Question

# If $$x\sqrt{1+y} +y\sqrt{1+x} =0$$, prove that $$\dfrac{dy}{dx}=-\dfrac{1}{(1+x)^{2}}$$

Solution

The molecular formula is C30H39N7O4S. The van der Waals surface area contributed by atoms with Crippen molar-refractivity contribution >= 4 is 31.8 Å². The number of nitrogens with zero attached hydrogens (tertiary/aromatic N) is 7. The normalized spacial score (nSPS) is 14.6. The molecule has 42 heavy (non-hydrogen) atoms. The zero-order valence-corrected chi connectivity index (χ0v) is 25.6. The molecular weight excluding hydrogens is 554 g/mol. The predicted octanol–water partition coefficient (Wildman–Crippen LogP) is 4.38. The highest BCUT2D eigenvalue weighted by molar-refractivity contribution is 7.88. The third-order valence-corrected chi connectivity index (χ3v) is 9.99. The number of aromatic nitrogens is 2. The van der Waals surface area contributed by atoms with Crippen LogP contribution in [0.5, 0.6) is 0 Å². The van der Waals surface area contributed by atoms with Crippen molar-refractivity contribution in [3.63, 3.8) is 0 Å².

## $$x\sqrt{1+y}+y\sqrt{1+x}=0$$$$x\sqrt{1+y}=−y\sqrt{1+x}$$Square on both sides$$(x\sqrt{1+y})^2=(−y\sqrt{1+x})^2$$$$x^2(1+y)=(−y)^2(1+x)$$$$x^2(1+y)=y^2(1+x)$$$$x^2+ x^2y=y^2+ y^2x$$$$x^2-y^2=y^2x-x^2y$$$$(x+y)(x−y)=−xy(x−y)$$$$x+y=−xy$$$$x=−xy−y$$$$x=−y(x+1)$$$$y=−\dfrac{x}{x+1}$$Differentiate $$y$$ with respect to $$x$$ using Chain rule, we get ;$$\dfrac{dy}{dx}=\dfrac{−1(x+1)−(−x)1}{(x+1)^2}$$$$\dfrac{dy}{dx}=−\dfrac{1}{(x+1)^2}$$Maths

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